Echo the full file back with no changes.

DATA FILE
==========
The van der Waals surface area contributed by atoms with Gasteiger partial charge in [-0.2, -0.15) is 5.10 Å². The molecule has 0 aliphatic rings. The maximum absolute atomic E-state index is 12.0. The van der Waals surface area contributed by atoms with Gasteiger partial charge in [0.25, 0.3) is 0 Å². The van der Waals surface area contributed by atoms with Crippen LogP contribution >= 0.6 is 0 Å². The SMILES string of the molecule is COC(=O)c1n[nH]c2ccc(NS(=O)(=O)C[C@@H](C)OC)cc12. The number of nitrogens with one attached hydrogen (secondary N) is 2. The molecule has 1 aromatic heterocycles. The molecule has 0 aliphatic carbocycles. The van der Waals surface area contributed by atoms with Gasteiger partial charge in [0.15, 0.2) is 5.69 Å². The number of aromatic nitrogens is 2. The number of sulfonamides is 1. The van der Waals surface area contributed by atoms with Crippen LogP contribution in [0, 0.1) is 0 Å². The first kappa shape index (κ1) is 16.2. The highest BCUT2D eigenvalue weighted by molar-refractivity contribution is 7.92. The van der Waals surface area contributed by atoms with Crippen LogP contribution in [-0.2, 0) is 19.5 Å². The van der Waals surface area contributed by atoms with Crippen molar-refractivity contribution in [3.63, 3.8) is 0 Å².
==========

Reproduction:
The van der Waals surface area contributed by atoms with Gasteiger partial charge in [-0.2, -0.15) is 5.10 Å². The molecule has 0 aliphatic rings. The maximum absolute atomic E-state index is 12.0. The van der Waals surface area contributed by atoms with Gasteiger partial charge in [0.25, 0.3) is 0 Å². The van der Waals surface area contributed by atoms with Crippen LogP contribution >= 0.6 is 0 Å². The SMILES string of the molecule is COC(=O)c1n[nH]c2ccc(NS(=O)(=O)C[C@@H](C)OC)cc12. The number of nitrogens with one attached hydrogen (secondary N) is 2. The molecule has 1 aromatic heterocycles. The molecule has 0 aliphatic carbocycles. The van der Waals surface area contributed by atoms with Gasteiger partial charge in [0.15, 0.2) is 5.69 Å². The number of aromatic nitrogens is 2. The number of sulfonamides is 1. The van der Waals surface area contributed by atoms with Crippen LogP contribution in [0, 0.1) is 0 Å². The first kappa shape index (κ1) is 16.2. The highest BCUT2D eigenvalue weighted by molar-refractivity contribution is 7.92. The van der Waals surface area contributed by atoms with Crippen LogP contribution in [-0.2, 0) is 19.5 Å². The van der Waals surface area contributed by atoms with Crippen molar-refractivity contribution in [3.63, 3.8) is 0 Å².